The three best tools for dusting your built LEGO sets

If you’re going to clean your LEGO bricks – and you really should – there are a few handy tooks that will make the job of dusting them much easier.

Working on filling your shelves with LEGO models is just the beginning – you’ll want to maintain your models’ lustre, too, which means keeping them clean. Nothing beats soaking old bricks in water and dish detergent (unless you have stickers!) and washing down parts can give your models that old shine they had when you first built them. Before you dunk your models in water, before a drop of detergent is poured, you’ll want to focus on dust first.

That creeping, ugly layer of grey and white makes your new models look like ancient relics. If left on the model for too long, it can build up and become more difficult to remove. It makes cleaning models in water trickier and stickier. Yes, dust is a real detriment to the LEGO sets you have on display. Personal LEGO collections are something fans are incredibly proud of, so your collection deserves to be protected in the best way possible – with one of these three essential tools.

A medium or soft bristle toothbrush

An unused (please) toothbrush can fit into those tough crannies and gaps in your favourite LEGO sets. The long body is perfect for reaching deep into a hollow set and loosening the dust enough to be blasted out with compressed air (here’s looking at you 75252 Imperial Star Destroyer). It’s also useful for cleaning between studs.

If you use a toothbrush with sharp bristles, you can remove thicker particles more easily, but you risk scratching the plastic LEGO parts. With a rigid toothbrush, it’s a tricky tightrope between removing all the grime and damaging the set itself. They may seem unyielding when you step on them, but LEGO parts are prone to scratches if you’re not cautious while cleaning. Be sure to practice your technique on some bricks that are less precious to you.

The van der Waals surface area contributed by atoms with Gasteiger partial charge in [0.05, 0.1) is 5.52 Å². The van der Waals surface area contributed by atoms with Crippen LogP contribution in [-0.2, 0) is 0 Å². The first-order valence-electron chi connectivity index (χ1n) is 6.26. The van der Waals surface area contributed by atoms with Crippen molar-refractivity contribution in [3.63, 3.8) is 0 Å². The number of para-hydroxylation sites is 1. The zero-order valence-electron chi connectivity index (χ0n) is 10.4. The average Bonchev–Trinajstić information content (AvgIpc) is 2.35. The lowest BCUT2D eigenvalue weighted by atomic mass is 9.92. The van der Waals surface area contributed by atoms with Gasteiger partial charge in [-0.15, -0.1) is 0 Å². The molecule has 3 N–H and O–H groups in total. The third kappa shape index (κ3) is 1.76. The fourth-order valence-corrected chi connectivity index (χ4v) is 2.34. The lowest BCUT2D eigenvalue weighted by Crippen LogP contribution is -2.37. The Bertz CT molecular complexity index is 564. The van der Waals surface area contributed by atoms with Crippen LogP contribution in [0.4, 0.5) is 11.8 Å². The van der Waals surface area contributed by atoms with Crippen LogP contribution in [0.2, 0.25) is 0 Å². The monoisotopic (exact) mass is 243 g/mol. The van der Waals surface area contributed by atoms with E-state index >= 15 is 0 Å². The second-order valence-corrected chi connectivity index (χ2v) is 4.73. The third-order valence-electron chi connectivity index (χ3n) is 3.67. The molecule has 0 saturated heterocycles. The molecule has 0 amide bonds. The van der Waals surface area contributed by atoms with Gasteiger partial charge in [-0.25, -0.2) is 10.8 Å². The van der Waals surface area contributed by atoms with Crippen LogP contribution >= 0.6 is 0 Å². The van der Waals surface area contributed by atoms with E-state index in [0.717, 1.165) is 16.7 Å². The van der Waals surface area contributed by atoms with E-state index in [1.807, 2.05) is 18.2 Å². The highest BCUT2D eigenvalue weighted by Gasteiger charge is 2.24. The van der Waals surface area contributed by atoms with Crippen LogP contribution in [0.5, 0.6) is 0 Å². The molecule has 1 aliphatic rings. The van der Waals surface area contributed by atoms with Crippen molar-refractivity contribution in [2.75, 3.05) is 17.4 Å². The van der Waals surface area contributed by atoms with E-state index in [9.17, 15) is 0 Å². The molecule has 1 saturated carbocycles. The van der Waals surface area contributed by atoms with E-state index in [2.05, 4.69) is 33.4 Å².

A makeup brush

Removing dust is made faster with a fine make-up brush. It’s an unorthodox cleaning tool with ticklish, soft bristles. While it’s a common solution for high-end, painted action figures, it’s also a great solution for dusting LEGO models without seeing those nasty hairline scratches. The long handle mean you can reach around corners if you’re deft, too, though not as easily as with the soft toothbrush.

Whether you choose a small concealer brush or a powder brush, you’ll find even settled dust comes off easily. It’s less suitable for deeper-set dirt and grime, but very useful for quickly removing wide layers of dust from flat, curved, and even jagged surfaces. There’s almost an art to the speed at which you can dust a set with one of these. As with the soft-bristle toothbrush, you should be sure to use a brush that’s just out of the packaging – not recently out of your make-up bag.

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Compressed air

If your keyboard is full of crumbs, grime or dust, your first thought may be: ‘Where did I leave the compressed air?’ It’s surprisingly just as useful for LEGO models, especially for clearing difficult dust particles that don’t seem to loosen. The toothbrush is deliberate and the make-up brush is fast, but nothing bests the power of compressed air on bricks. It can remove several layers of dust in a matter of seconds, making this an indispensable tool for your LEGO collection.

With so much power, it should still be used sparingly and with care. By blasting dust away with compressed air, you risk knocking off loose or fragile pieces. If you’re using compressed air near a drain or hole in the floor, it’s a recipe for disaster (but let’s face it, that’s a bad place to clean your LEGO models anyway). Remove all fragile assemblies and parts before you spray with compressed air, then clean the loose parts separately. Minifigures should be separated from sets, too, lest that Phase II Captain Rex disappears down a crack in the floor.

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